Nadal hits with so much top spin already, he can get the arch on the ball to keep it in with decent pace, which makes Fed's slice less effective against Nadal. Clay also makes the slice sit up more, which is why Fed has a lopsided record against Rafa on clay. On a faster hard court, especially the indoor London courts the WTFs were held, the ball skids and stays extremely low and is too tough even for Nadal to handle. That's why Fed owned Nadal on that court two years in a row. The Miami hard courts are more grainy so they play more like clay, which is why Fed lost in 2011 to Nadal

Other players cannot handle the variety of a low slice that they must step into the court and hit a neutral ball and then a top spin ball they have to move back on without making an unforced error or leaving a ball Fed can be offensive with.

If you watch Nole def Fed in the AO 2011 SF, you'll see that Fed gets ahead in a set by playing a lot of variety and almost junk balling Djoker. It's when Fed starts going for toe to toe power rallies that Novak gains the advantage.

Nadal and Djoker will grind, or hit the exact same ball over and over until the opponent his a "bad" shot that results in an error or a short ball. This is one of the reasons why Nadal lost to Djoker 6 times in a row - Djokers backhand is far superior so Nadal would ultimately hit a ball Djoker could be extremely offensive with.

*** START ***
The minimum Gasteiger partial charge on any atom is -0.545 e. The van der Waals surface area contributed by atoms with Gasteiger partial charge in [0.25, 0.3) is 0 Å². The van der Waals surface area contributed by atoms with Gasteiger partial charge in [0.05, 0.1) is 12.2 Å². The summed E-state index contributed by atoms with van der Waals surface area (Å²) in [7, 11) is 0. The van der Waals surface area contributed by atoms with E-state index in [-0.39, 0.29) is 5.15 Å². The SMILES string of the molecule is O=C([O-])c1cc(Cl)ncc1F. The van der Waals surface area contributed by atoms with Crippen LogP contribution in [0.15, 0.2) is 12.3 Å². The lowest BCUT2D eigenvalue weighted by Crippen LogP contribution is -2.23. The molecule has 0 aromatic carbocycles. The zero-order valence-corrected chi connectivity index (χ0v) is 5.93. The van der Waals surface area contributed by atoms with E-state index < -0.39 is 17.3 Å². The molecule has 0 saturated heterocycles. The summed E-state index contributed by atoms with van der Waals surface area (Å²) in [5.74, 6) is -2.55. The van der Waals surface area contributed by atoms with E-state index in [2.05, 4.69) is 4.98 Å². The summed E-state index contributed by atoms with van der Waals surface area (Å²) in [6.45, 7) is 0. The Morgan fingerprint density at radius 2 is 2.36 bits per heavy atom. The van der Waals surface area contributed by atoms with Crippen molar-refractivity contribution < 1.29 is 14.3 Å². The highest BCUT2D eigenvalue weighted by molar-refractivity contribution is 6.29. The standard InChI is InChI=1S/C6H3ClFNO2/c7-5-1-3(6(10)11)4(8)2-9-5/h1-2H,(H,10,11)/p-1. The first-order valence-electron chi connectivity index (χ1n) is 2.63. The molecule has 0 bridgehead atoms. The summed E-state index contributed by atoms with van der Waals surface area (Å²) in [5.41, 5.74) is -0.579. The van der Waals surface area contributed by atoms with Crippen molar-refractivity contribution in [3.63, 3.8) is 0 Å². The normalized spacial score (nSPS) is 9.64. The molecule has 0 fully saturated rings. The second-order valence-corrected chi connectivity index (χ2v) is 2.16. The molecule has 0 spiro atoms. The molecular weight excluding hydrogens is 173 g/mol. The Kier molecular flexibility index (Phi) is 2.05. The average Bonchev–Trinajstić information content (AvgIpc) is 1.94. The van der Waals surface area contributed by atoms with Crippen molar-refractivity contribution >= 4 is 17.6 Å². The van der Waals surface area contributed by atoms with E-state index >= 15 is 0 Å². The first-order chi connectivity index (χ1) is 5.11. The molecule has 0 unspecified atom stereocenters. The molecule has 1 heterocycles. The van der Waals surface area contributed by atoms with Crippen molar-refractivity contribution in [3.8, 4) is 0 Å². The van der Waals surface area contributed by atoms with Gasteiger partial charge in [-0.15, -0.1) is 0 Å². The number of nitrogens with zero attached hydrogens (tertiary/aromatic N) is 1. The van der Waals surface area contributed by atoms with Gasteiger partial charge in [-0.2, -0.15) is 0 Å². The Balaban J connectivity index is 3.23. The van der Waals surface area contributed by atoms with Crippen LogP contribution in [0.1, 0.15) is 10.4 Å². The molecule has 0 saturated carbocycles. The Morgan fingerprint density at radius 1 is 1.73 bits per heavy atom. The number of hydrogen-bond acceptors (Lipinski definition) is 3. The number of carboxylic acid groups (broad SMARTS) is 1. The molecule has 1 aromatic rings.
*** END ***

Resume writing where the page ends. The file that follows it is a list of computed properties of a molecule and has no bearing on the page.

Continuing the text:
Anyway, Federer's backhand slice, which is one of the best among today's players, is rarely if ever punished and has been part of a tactic he has used regularly to be the most dominant player of all time.

westcoast777
01-01-2012, 05:00 PM
When hitting a slice, it is vital that you bend your knees. My definition of what an offensive slice /b/should be/b/ is any ball that you have time to set up, get a full knee bend, and hit the ball about waist height.

Nostradamus
01-01-2012, 05:16 PM
When hitting a slice, it is vital that you bend your knees. My definition of what an offensive slice /b/should be/b/ is any ball that you have time to set up, get a full knee bend, and hit the ball about waist height.

i think better use of this thread is to show people how to hit a offensive cutting slice. Most people don't have to the right technique so what happens is floating weak slice that stands up and saids HIT ME. Show the people the technique on how to hit a slice that cuts thru the air fast and skids as fast as any big Flat shots.

scotus
01-01-2012, 05:54 PM
Search for Bungalo Bill's posts under offensive slice or German slice.

Here is your perfect model for an offensive slice--the one and only Ken Rosewall:
http://passionfortennis.com/ken-rosewall-and-tim-henman-backhand-analysis/

martini1
01-02-2012, 07:16 AM
I think a slice with heavy underspin is great against those flat hitters and counter punchers on the run. They would have to hit the ball up to clear the net. If they don't do a good job they could pop it up too high which sets up an offensive opportunity for you.

Torres
01-03-2012, 04:29 AM
Search for Bungalo Bill's posts under offensive slice or German slice.

Here is your perfect model for an offensive slice--the one and only Ken Rosewall:
http://passionfortennis.com/ken-rosewall-and-tim-henman-backhand-analysis/

Interesting link. Ta.